“It was extremely well documented in my case in particular…It’s the highest form of privilege to tell me what I should and should not be offended by. As a community who’s been marginalized time and time again by the government, it’s like we don’t even have the right to decide what’s hurtful to ourselves.”

During the October court date, one judge in particular appeared distracted and uninterested in the proceedings when it wasn’t his turn to speak, and when he was making his arguments, he brought up a wide variety of seemingly unrelated cases, including Roe vs Wade, the landmark decision securing abortion access in the US. When the court’s decision was released, that judge was among the nine who signed the majority opinion in the case, giving Tam his victory. Two other judges dissented, while one judge both affirmed and dissented the opinion.  It’s unclear whether the judges that argued against the Slant’s trademark during the court hearing were doing so for political reasons or just trying to play devil’s advocate in some way.


From a legal perspective, what happened in Tam’s case is “pretty amazing,” says J. Michael Keyes, an intellectual property, copyright and trademark attorney with Dorsey & Whitney in Seattle. “As a result of him choosing that name, for all the laudable reasons he chose it, it’s the law of unintended consequences here, right,” Keyes says of the long journey from trying to trademark a name to possibly defending that name and the right to use it at the Supreme Court and changing the law of the US in the process. “He had no inkling that this was going to be literally a major federal case involving his band’s name.”

However, it’s worth noting that this is also a classic example of a victory for the “good” guys opening doors for the “bad” guys too.

“It does open the door, assuming the ruling stands, for registration for all sorts of various offensive names and symbols and other things that are highly offensive and highly racist and very disparaging,” Keyes says.

“Does this open the door for registration of swastikas and things that are tied with groups that are abhorrent to the overwhelming vast majority of people? Unfortunately, I think that comes with the territory when you start talking about constitutional rights and freedom of speech and freedom of expression.”On the other hand, registering a trademark requires that mark to be affiliated with a legitimate business and commercial operation, he notes. If, for example, a neo-Nazi group tries to register a trademark for a name but has no commercial business, that trademark registration won’t be granted, not because the name is offensive (assuming the ruling stands), but because there’s no business taking place.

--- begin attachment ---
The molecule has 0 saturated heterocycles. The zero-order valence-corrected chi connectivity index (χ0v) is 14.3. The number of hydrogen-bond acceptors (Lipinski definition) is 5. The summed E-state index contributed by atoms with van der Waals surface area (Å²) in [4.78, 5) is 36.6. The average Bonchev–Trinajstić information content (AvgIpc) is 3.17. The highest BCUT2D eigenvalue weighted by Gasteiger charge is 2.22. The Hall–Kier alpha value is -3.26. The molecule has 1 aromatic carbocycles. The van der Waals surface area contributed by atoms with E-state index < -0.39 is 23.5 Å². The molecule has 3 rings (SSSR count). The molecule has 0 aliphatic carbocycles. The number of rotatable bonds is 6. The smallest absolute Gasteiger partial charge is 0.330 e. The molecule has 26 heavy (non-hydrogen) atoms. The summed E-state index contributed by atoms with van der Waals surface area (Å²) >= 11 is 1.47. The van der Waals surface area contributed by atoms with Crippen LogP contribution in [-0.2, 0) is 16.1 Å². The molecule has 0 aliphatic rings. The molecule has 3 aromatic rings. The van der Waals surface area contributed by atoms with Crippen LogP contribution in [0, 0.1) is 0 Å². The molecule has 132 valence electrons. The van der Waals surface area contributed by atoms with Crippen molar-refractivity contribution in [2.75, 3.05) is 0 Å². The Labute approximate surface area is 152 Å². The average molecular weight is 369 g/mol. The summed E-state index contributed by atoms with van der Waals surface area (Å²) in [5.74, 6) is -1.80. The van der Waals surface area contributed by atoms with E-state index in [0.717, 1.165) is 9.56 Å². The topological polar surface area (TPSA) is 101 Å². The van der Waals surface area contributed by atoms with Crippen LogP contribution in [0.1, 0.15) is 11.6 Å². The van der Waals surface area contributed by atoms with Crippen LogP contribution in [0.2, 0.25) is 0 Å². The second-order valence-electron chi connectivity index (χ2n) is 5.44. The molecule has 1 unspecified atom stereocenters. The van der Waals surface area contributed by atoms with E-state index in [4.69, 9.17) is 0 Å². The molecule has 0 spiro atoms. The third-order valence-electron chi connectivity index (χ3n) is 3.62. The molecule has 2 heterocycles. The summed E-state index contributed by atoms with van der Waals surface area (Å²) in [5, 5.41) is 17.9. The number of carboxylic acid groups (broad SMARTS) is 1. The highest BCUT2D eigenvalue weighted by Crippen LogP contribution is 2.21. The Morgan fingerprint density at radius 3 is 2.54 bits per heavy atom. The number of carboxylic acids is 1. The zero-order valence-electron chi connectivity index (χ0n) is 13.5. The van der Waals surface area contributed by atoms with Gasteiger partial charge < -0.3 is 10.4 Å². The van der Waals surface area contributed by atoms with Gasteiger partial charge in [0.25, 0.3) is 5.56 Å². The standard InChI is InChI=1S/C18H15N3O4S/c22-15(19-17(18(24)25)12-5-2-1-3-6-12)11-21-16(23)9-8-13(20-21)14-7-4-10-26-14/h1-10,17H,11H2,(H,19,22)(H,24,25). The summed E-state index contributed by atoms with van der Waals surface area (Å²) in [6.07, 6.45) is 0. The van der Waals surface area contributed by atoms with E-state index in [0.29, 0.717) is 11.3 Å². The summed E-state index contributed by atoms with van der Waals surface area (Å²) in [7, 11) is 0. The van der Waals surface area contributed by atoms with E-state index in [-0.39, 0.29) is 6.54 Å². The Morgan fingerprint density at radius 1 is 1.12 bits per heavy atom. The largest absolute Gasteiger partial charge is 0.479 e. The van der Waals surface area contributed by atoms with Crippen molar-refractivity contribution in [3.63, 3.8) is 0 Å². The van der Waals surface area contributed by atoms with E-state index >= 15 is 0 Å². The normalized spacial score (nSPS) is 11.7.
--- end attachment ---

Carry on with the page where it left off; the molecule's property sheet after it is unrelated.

Michael Keyes

Keyes also says that those opposed to the Tam ruling have a compelling argument that will likely come into consideration should the case go to the Supreme Court: Not having a trademark doesn’t mean Tam and his bandmates can’t use the name The Slants and continue touring, selling merchandise and records and performing under that name. It just means they can’t trademark it and prevent other organizations from using it. “Now, the countervailing argument is that yes, you’re not stopping Simon from using the name per se, but federal registration gives the registrant significant rights that you don’t have as a result of no registration.”

Ultimately, even if the Fourth Circuit, in the Washington Redskins case, issues a decision that conflicts with what the federal appeal court ruled in Tam’s case, the USPTO is bound by the federal court’s decision, not the Fourth Circuit.

“If the Supreme Court is going to make a change or uphold the decision, it would make sense, regardless, to look at the case irrespective of how the Fourth Circuit comes out.”

We’ll continue to monitor this case as it goes forward. It’s a fascinating case with the potential to impact free speech and expression regulation and trademark law for years to come, but unless and until the Supreme Court takes action, it’s hard to determine just how the law will change and what that will mean for bands and other artists.

As for Tam and The Slants?

“We get back to playing shows again in two weeks,” he says. “For the band, we get back to work. We’ll be touring Asia in the spring, we’ll be going to China, possibly Taiwan and Japan as well, and working on a new record.”

“Every once in a while, we make music, we don’t just fight court cases.”

“It’s refreshing, but that all may change depending what happens with the court. I might be dragged into another court of law whether I like it or not. I’m kind of used to that by now. It’s just how our law works, unfortunately.”